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    Re: How to decide for a set of three lenses for a Linhof Technika IV

    There is a Fuji 105mm f8 that does cover 4x5 and allows for plenty of movement. You could also consider the 110mm f5.6 super symmar XL, which allows for even more movement. The Schneider lens is a bit sharper and more contrasty, but more expensive as well. From personal experience i can tell you that the 75mm - 110mm set pairs nicely, also because i often found the 90mm either to wide or not wide enough for the work i wanted to do.

    What might help when choosing a set of lenses is to look at the progression of focal lenghts. In a 80mm - 120mm - 180mm set there is a 50% progression between the lenses, where as with a 90mm - 135mm - 180mm you might find that the 135 is much closer to the 180mm then to the 90mm - leaving you wanting something between the 90mm and the 135mm. But also keep in mind that working with 4x5 is different form MF or 35mm camera's and preferences in focal lengths might shift quite a bit between formats. When i shoot 35mm i often work with 21mm and 28mm lenses, while in large format i tend to prefer longer lenses from 110mm upward.

  7. #27

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    Re: How to decide for a set of three lenses for a Linhof Technika IV

    Quote Originally Posted by Ig Nacio View Post

    Having shot 35mm. and some medium format,
    the 180mm. is equivalent to a 60 mm. in 35mm.
    format, and the 210mm. is equivalent to a 70mm.
    in 35mm. format.

    It is the middle and the wide angle lens that I am not
    too sure about.

    Well, LF vs 35mm has no exact equivalents for two reasons:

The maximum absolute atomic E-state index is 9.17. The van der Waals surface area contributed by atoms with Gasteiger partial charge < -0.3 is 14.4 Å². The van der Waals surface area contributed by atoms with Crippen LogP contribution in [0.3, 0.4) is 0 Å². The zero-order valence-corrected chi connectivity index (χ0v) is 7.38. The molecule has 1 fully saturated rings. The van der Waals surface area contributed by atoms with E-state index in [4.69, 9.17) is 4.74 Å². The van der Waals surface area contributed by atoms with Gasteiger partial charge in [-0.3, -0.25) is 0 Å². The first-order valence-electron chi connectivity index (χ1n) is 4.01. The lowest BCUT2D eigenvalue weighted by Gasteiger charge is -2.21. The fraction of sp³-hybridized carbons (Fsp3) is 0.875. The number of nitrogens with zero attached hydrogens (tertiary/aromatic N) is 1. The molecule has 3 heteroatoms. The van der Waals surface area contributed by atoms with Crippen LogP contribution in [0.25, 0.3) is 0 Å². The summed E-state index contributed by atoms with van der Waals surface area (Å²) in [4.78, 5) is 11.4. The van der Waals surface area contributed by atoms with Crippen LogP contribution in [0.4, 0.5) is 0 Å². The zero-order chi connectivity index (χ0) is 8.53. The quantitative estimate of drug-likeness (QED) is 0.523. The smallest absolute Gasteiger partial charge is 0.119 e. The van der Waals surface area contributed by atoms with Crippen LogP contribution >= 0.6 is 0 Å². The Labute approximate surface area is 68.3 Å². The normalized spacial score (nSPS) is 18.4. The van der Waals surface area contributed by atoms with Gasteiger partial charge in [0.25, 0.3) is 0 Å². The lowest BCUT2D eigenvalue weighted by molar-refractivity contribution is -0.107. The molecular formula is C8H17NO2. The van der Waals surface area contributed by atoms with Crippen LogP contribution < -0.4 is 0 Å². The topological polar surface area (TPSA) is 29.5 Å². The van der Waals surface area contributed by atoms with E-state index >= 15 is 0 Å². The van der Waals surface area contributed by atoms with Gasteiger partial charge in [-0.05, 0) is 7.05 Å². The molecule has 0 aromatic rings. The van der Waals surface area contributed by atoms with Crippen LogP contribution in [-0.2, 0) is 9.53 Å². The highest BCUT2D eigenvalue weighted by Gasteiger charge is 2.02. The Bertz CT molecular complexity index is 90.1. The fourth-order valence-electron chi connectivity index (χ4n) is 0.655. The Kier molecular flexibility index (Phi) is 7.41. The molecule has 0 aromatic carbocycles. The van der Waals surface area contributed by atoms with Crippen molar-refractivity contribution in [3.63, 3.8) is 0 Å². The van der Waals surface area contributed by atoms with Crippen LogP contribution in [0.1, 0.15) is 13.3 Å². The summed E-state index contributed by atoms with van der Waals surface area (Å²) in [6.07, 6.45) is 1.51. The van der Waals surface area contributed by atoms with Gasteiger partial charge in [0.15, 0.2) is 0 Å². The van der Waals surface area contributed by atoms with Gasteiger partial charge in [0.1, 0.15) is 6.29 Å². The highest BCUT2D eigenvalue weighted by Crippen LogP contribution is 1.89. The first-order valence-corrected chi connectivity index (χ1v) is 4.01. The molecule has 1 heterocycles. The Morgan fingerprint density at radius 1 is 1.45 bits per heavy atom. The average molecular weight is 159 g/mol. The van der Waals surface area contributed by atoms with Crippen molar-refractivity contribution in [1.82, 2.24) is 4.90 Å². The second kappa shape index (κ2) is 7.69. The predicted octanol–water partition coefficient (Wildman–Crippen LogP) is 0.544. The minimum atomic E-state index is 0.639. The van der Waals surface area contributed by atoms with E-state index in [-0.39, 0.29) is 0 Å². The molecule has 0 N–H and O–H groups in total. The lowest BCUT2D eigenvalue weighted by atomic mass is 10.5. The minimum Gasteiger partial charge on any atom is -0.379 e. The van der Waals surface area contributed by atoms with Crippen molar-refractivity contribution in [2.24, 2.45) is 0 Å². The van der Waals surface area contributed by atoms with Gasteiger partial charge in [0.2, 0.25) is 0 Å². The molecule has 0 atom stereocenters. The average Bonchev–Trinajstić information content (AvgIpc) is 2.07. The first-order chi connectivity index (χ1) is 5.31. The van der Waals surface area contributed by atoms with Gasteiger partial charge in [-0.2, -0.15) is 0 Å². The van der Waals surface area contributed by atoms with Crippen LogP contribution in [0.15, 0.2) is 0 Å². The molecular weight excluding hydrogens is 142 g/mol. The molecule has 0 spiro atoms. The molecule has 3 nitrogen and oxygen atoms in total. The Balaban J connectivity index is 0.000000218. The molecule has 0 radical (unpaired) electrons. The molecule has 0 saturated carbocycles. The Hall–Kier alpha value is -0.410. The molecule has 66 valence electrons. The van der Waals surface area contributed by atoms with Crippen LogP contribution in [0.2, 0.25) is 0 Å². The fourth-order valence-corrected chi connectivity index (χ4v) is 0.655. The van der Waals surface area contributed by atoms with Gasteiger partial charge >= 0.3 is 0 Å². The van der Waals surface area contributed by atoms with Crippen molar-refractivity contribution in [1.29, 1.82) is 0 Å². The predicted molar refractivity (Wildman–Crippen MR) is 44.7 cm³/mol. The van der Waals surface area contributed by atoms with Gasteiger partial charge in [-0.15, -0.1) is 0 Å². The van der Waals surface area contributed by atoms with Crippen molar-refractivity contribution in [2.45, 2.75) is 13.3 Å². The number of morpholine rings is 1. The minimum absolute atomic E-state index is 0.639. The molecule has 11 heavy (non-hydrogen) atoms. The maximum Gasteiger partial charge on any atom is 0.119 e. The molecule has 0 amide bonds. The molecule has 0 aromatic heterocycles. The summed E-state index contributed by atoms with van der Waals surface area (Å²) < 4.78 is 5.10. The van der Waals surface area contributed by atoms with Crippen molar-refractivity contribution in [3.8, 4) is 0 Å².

1) Different aspect ratio: 3:2 vs 5:4. A LF focal has 3 equivalent 35mm focals: for the diagonal, for the long side and for short side. For example, for landscape you may consider more the long side equivalent to take the same mountains.


    2) LF lenses have Unit Focus, or "focus breath", as you focus close you extend bellows and the image circle dilates, so the LF effective focal is longer for portraits. This also happens in a Mamiya RB/RZ 67...


    In portraiture, Yousuf Karsh most loved focal for 8x10 was the 14", which is 180mm in 4x5...





    Quote Originally Posted by Ig Nacio View Post
    Then, there is the 75mm. and 90mm. lenses for
    the option of a wide angle lens.

    Which focal length would you choose as a wide, middle and long lens?
    Which focal lengths do you like best?
    YMMV.

    You may want a kit that grows a 50% from focal to focal, so one focal links to the other. We don't use zooms, some LF shooters never crop (a sacrilege ) but we always can crop if wanting a composition, the 150mm takes more than the 180mm, but you always can crop a bit without noticeable quality loss.


    Some people having a 90mm and a 65mm replaced both by a single 75mm (less total weight)... A 75mm is a great choice, you may crop to have the 90mm framing and, at the end, the 65mm had too much fall off in the corners, but you may want the extra field of the 65mm, YMMW. Also if you shot architecture you may want a 90mm because it's easier to get a big circle for translational movements.


    _________________________


    You don't say if you want to mainly shot architecture, landscape, portraits or objects, perhaps you have that open.